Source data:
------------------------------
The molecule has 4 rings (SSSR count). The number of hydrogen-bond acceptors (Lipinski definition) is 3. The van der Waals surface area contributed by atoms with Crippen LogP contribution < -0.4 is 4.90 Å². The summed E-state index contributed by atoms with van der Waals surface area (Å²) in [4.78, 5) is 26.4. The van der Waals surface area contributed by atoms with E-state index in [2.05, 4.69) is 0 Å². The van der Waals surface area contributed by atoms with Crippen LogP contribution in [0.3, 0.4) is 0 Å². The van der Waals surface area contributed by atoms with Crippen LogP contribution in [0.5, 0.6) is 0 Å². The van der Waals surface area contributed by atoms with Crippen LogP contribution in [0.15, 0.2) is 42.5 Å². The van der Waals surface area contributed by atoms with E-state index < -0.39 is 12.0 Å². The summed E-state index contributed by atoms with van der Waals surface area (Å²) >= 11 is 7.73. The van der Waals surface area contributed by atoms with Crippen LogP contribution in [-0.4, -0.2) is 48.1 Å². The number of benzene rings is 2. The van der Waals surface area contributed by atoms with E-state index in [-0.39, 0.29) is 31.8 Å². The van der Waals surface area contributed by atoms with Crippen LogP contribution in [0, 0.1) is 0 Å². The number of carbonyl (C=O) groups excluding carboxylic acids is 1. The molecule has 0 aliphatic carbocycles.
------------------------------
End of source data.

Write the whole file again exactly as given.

The molecule has 4 rings (SSSR count). The number of hydrogen-bond acceptors (Lipinski definition) is 3. The van der Waals surface area contributed by atoms with Crippen LogP contribution < -0.4 is 4.90 Å². The summed E-state index contributed by atoms with van der Waals surface area (Å²) in [4.78, 5) is 26.4. The van der Waals surface area contributed by atoms with E-state index in [2.05, 4.69) is 0 Å². The van der Waals surface area contributed by atoms with Crippen LogP contribution in [0.3, 0.4) is 0 Å². The van der Waals surface area contributed by atoms with Crippen LogP contribution in [0.5, 0.6) is 0 Å². The van der Waals surface area contributed by atoms with Crippen LogP contribution in [0.15, 0.2) is 42.5 Å². The van der Waals surface area contributed by atoms with E-state index < -0.39 is 12.0 Å². The summed E-state index contributed by atoms with van der Waals surface area (Å²) >= 11 is 7.73. The van der Waals surface area contributed by atoms with Crippen LogP contribution in [-0.4, -0.2) is 48.1 Å². The number of benzene rings is 2. The van der Waals surface area contributed by atoms with E-state index in [-0.39, 0.29) is 31.8 Å². The van der Waals surface area contributed by atoms with Crippen LogP contribution in [0, 0.1) is 0 Å². The number of carbonyl (C=O) groups excluding carboxylic acids is 1. The molecule has 0 aliphatic carbocycles.